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Academic’s research proves the value of gossip in society

Academic’s research proves the value of gossip in society

Rumour, hearsay, tittle-tattle, scuttlebutt, scandal, dirt-whatever the term-gossip is usually considered a naughty indulgence, but what if it actually contributes to political and social processes?

University of Auckland academic Associate Professor Jennifer Frost has co-edited a book “When Private Talk Goes Public: Gossip in American History” that details the history of gossip, why gossip matters and how it can actually be useful in society.

“Our aim is to redeem and revalue gossip, pointing out the many positives. Yes, it can be damaging if false but it also can be beneficial and have many positive functions,” Associate Professor Frost says.

Although formerly overlooked or trivialised, gossip is increasingly recognised as an important and influential means of communication. Around two-thirds of our daily conversation focuses on personal and interpersonal matters. If we were to keep a record of our activities during our waking hours, according to anthropologist Max Gluckman, only our time spent in work would exceed our time spent in gossiping.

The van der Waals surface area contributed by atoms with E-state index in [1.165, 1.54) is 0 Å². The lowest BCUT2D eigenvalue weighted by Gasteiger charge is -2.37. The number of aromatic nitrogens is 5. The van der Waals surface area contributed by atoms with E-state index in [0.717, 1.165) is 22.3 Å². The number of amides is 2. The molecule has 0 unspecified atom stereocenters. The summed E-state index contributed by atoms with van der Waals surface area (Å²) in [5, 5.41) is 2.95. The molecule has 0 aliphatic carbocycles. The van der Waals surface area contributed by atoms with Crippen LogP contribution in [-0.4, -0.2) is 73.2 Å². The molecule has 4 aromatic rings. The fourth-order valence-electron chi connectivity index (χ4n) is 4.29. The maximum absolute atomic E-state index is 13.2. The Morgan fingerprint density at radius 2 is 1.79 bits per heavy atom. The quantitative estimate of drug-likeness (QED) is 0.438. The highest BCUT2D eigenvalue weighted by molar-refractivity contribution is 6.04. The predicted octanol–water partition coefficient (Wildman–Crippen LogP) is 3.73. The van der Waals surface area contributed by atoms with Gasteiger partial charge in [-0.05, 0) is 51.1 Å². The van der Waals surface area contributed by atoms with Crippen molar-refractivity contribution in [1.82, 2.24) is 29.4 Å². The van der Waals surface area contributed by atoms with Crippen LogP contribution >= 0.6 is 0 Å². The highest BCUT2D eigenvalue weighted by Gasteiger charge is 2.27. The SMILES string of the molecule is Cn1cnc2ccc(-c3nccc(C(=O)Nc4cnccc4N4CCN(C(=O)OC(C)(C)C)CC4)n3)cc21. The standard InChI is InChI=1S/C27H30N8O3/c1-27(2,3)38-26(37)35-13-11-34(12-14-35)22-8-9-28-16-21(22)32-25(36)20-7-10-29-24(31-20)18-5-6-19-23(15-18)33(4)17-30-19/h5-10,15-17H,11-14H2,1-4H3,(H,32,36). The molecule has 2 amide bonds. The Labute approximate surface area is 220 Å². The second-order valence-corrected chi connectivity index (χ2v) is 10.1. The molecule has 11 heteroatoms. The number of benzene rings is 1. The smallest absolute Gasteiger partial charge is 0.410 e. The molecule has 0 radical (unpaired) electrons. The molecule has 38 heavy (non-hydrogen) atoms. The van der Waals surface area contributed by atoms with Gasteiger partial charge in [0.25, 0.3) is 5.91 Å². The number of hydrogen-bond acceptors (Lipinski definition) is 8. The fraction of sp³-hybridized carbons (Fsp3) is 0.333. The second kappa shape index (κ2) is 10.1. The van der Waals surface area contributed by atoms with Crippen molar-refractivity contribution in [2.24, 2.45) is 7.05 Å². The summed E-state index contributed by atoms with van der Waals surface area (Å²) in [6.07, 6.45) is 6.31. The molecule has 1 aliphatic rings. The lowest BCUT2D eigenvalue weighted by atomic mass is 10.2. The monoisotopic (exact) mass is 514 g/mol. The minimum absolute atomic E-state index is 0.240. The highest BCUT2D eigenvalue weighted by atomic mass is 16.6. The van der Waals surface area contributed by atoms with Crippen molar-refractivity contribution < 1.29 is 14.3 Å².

It has received negative press in the past as trivial, inaccurate, or damaging ‘women’s talk’. But historical studies tell us both men and women participate because gossip provides both guilty private pleasures and fulfills important public functions. In fact, gossip is a powerful discourse precisely because it blurs the imaginary yet influential boundary between what is considered “public” and “private.”

“It's not just women, but men too who gossip. In the end, we want to say gossip is important both for understanding the present and the past.”

It results in shared information and knowledge, allows for discussion and exchange, and contributes to relationships and a sense of community among participants. Gossip can be wielded as “a weapon of the weak” to assail the powerful in society but also by social and political elites to expand or defend their power.

Frost, an academic in the University’s History department in the Faculty of Arts, has in her earlier work examined the career and politics of movie gossip columnist Hedda Hopper, a powerhouse of golden age Hollywood.

The new book uses case studies in the history of American gossip to explore its role in society, culture, and politics, from the colonial Salem witch trials to the era of People magazine and flash-in-the-pan Internet celebrities, making a convincing case that we should reassess this often dismissed variety of social exchange.

ENDS

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